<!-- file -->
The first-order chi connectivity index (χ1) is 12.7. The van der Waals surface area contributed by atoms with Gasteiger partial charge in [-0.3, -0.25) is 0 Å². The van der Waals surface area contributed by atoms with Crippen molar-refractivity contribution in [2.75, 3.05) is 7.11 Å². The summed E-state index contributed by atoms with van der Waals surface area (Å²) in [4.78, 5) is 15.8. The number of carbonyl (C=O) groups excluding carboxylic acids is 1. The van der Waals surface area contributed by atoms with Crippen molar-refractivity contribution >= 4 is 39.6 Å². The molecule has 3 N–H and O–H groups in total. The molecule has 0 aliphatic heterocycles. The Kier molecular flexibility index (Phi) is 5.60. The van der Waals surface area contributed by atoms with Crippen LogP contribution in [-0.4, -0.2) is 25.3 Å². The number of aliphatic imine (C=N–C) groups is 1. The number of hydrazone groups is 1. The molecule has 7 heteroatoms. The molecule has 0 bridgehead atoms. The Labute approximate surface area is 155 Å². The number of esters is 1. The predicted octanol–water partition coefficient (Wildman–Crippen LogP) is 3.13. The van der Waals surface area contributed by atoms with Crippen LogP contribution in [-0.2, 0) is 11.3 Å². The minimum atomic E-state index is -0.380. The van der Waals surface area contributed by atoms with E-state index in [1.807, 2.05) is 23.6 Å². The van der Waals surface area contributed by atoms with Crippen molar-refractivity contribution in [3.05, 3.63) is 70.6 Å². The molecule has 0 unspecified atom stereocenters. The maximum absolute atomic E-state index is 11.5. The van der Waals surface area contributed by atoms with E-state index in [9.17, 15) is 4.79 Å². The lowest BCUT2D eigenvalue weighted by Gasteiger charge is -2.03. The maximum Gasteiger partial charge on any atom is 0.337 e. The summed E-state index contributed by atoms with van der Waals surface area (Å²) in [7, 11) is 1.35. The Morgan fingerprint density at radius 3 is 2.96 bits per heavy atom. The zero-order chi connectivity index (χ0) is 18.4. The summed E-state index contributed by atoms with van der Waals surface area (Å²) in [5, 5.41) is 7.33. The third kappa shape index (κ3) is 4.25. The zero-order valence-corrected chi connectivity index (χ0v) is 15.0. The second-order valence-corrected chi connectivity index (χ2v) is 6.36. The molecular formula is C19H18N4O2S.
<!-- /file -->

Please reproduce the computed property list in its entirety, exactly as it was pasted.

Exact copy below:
The first-order chi connectivity index (χ1) is 12.7. The van der Waals surface area contributed by atoms with Gasteiger partial charge in [-0.3, -0.25) is 0 Å². The van der Waals surface area contributed by atoms with Crippen molar-refractivity contribution in [2.75, 3.05) is 7.11 Å². The summed E-state index contributed by atoms with van der Waals surface area (Å²) in [4.78, 5) is 15.8. The number of carbonyl (C=O) groups excluding carboxylic acids is 1. The van der Waals surface area contributed by atoms with Crippen molar-refractivity contribution >= 4 is 39.6 Å². The molecule has 3 N–H and O–H groups in total. The molecule has 0 aliphatic heterocycles. The Kier molecular flexibility index (Phi) is 5.60. The van der Waals surface area contributed by atoms with Crippen LogP contribution in [-0.4, -0.2) is 25.3 Å². The number of aliphatic imine (C=N–C) groups is 1. The number of hydrazone groups is 1. The molecule has 7 heteroatoms. The molecule has 0 bridgehead atoms. The Labute approximate surface area is 155 Å². The number of esters is 1. The predicted octanol–water partition coefficient (Wildman–Crippen LogP) is 3.13. The van der Waals surface area contributed by atoms with Crippen LogP contribution in [-0.2, 0) is 11.3 Å². The minimum atomic E-state index is -0.380. The van der Waals surface area contributed by atoms with E-state index in [1.807, 2.05) is 23.6 Å². The van der Waals surface area contributed by atoms with Crippen molar-refractivity contribution in [3.05, 3.63) is 70.6 Å². The molecule has 0 unspecified atom stereocenters. The maximum absolute atomic E-state index is 11.5. The van der Waals surface area contributed by atoms with E-state index in [9.17, 15) is 4.79 Å². The lowest BCUT2D eigenvalue weighted by Gasteiger charge is -2.03. The maximum Gasteiger partial charge on any atom is 0.337 e. The summed E-state index contributed by atoms with van der Waals surface area (Å²) in [7, 11) is 1.35. The Morgan fingerprint density at radius 3 is 2.96 bits per heavy atom. The zero-order chi connectivity index (χ0) is 18.4. The summed E-state index contributed by atoms with van der Waals surface area (Å²) in [5, 5.41) is 7.33. The third kappa shape index (κ3) is 4.25. The zero-order valence-corrected chi connectivity index (χ0v) is 15.0. The second-order valence-corrected chi connectivity index (χ2v) is 6.36. The molecular formula is C19H18N4O2S.